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I've been looking into the wide angle range of lenses to get as close to the medium format look as possible, and the Zeiss Otus 28/1.4 was a reasonable starting point. After a test, however, I think there's better corner performance on the market.

Are there any similar 20-30 mm lenses that have the large aperture but perform better? Manual focus is no deal breaker to me: what I'm really looking for is some lens without any visual artifacts (even under harsh conditions) that has the sharpness/contrast/MC/... similar to the 55 and 85 oti.

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    The corner performance of the Otus series is superb. It's just not flat field all the way out to the edges which means when focused carefully in the center of the frame the edges of a flat test target will be slightly out of focus. That's not the same thing as saying the corners are soft! Is what you are planning on shooting always perfectly flat and perfectly lined up perpendicular to the lens' optical axis? – Michael C Dec 10 '16 at 15:31
  • As focal lengths become shorter uncorrected/partially corrected field curvature becomes more of an issue when shooting flat test targets perfectly aligned with the camera. This is because as the focal length becomes shorter the radius of the field curvature becomes shorter as well and the wider angle of view includes a larger portion of that more or less spherical shape. – Michael C Dec 10 '16 at 15:35
  • Please see this question/answers for more on lenses with uncorrected/partially corrected field curvature. The example photos linked in the accepted answer demonstrate the difference between soft edges/corners and curved field of focus. photo.stackexchange.com/questions/83070/… – Michael C Dec 10 '16 at 15:39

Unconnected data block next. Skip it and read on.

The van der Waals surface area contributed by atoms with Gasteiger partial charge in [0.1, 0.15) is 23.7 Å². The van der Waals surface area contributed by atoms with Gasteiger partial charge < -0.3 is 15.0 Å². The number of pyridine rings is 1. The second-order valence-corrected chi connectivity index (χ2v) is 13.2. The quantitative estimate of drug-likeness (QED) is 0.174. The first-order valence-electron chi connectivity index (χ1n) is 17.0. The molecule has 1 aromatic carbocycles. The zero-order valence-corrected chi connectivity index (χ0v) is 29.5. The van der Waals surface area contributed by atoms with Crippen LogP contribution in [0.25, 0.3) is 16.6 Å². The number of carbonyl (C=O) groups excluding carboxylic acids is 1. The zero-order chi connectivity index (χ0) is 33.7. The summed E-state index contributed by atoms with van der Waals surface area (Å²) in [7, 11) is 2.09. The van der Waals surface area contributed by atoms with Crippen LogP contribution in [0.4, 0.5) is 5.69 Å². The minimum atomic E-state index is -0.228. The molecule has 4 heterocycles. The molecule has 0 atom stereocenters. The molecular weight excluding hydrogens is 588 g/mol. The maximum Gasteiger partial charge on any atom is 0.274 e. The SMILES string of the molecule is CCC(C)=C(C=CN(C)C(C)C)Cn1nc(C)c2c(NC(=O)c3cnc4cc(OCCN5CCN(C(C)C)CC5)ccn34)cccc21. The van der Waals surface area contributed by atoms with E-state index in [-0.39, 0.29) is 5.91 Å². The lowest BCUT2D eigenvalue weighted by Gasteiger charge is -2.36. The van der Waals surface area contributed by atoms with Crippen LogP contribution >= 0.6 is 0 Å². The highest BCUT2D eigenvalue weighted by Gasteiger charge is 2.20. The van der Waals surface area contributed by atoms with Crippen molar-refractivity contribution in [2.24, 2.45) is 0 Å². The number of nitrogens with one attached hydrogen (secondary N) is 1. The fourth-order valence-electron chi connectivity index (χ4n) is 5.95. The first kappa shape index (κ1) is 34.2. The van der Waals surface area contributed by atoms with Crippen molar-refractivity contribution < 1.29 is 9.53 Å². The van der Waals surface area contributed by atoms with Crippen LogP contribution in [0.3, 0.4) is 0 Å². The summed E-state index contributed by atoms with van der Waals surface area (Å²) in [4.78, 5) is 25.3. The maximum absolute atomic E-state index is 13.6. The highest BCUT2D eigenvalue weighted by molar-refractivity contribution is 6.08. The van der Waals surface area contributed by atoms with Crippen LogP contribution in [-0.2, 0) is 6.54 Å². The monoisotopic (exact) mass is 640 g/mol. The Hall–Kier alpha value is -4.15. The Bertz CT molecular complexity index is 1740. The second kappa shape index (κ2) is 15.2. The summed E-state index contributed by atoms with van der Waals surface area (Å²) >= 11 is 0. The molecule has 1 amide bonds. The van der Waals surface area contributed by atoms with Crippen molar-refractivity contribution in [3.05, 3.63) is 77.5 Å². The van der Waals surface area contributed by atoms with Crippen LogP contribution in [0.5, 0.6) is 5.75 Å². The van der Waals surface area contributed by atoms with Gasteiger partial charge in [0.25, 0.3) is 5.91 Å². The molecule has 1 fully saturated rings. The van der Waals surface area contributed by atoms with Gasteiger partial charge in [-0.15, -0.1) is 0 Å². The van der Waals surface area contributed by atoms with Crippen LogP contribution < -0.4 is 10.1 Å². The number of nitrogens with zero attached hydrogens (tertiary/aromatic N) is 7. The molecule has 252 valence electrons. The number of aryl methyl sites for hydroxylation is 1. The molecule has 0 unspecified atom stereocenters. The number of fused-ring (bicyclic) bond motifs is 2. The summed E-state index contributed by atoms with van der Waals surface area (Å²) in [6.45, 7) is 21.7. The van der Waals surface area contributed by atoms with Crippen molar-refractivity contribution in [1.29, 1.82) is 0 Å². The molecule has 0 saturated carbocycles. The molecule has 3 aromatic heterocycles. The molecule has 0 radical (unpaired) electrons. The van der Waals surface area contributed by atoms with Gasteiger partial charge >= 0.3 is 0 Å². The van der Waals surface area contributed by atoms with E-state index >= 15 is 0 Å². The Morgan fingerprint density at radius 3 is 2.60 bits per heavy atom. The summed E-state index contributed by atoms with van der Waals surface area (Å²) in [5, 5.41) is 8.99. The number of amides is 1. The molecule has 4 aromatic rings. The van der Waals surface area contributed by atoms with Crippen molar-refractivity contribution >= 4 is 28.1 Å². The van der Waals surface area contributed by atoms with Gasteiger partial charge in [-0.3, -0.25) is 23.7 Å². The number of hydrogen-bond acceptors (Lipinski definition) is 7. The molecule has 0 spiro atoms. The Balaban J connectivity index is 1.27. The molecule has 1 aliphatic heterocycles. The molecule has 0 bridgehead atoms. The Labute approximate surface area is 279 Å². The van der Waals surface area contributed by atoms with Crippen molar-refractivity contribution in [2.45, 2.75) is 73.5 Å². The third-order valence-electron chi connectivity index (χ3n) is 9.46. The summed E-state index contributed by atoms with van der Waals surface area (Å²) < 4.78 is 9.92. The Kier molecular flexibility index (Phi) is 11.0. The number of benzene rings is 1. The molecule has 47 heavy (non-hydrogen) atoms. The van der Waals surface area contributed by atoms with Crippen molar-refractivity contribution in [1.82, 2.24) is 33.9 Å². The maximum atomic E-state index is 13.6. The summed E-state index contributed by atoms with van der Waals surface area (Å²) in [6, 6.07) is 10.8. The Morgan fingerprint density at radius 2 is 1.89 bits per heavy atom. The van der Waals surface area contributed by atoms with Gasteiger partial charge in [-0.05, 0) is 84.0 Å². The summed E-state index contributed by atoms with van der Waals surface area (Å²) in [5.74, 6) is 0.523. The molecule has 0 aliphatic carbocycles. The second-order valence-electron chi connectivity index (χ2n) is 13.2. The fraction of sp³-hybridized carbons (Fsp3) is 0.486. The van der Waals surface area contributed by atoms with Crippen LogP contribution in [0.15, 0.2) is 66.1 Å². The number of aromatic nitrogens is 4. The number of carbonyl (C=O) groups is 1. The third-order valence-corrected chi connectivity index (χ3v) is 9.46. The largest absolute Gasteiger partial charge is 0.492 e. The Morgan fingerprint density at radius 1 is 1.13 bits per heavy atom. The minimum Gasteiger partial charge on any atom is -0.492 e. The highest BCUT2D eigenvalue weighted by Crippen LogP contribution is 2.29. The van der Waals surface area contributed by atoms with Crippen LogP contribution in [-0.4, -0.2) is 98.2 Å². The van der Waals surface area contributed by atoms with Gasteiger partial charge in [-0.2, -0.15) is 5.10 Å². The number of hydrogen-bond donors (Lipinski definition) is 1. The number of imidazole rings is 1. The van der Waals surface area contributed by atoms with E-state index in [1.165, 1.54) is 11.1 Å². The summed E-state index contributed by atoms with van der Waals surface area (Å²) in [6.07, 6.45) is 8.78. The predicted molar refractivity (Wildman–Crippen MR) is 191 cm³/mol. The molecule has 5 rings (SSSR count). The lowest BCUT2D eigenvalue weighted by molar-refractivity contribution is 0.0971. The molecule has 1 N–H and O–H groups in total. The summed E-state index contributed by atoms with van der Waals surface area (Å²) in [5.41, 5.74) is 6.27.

• See also: photo.stackexchange.com/questions/73687/… – Michael C Dec 10 '16 at 15:40
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    @user55789 What are you shooting that requires a flat field WA lens? – Michael C Dec 11 '16 at 12:08
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Disclaimer for newer users: sharpens of final, real image rarely depends on lens performance in test conditions. More importantly, test conditions (flat chart shooting) is not a real-world photography, your subjects rarely have perfectly flat surface.

Also important: your question seems to be an XY problem. You ask "what lens is best in relation to parameters a,b,c" instead of "what tool is best for photographing d,e,f". If you ask second question, answer might very well be "a microscope" or "flatbed scanner for $100".

In order to find sharpest lens that corresponds to your preferences, you need to review published or generate your own test data. Luckily, some websites accumulate such information, for example, www.the-digital-picture.com, see here for comparison of Zeiss 28/1.8 and Nikkor 24/1.4.

Some other site, popular DxO mark, does similar job, plus provides averaged "score", that supposedly will take into account all type of aberrations and other issues of lenses. This can have limited usefulness, since final score can consider some aberrations worse than other, while you might think otherwise. See here for comparison between Nikkor 24/1.4 and Samyang 24/1.4

You will have to review, or generate yourself, test shots and all these lab metrics, in order to get a full picture.

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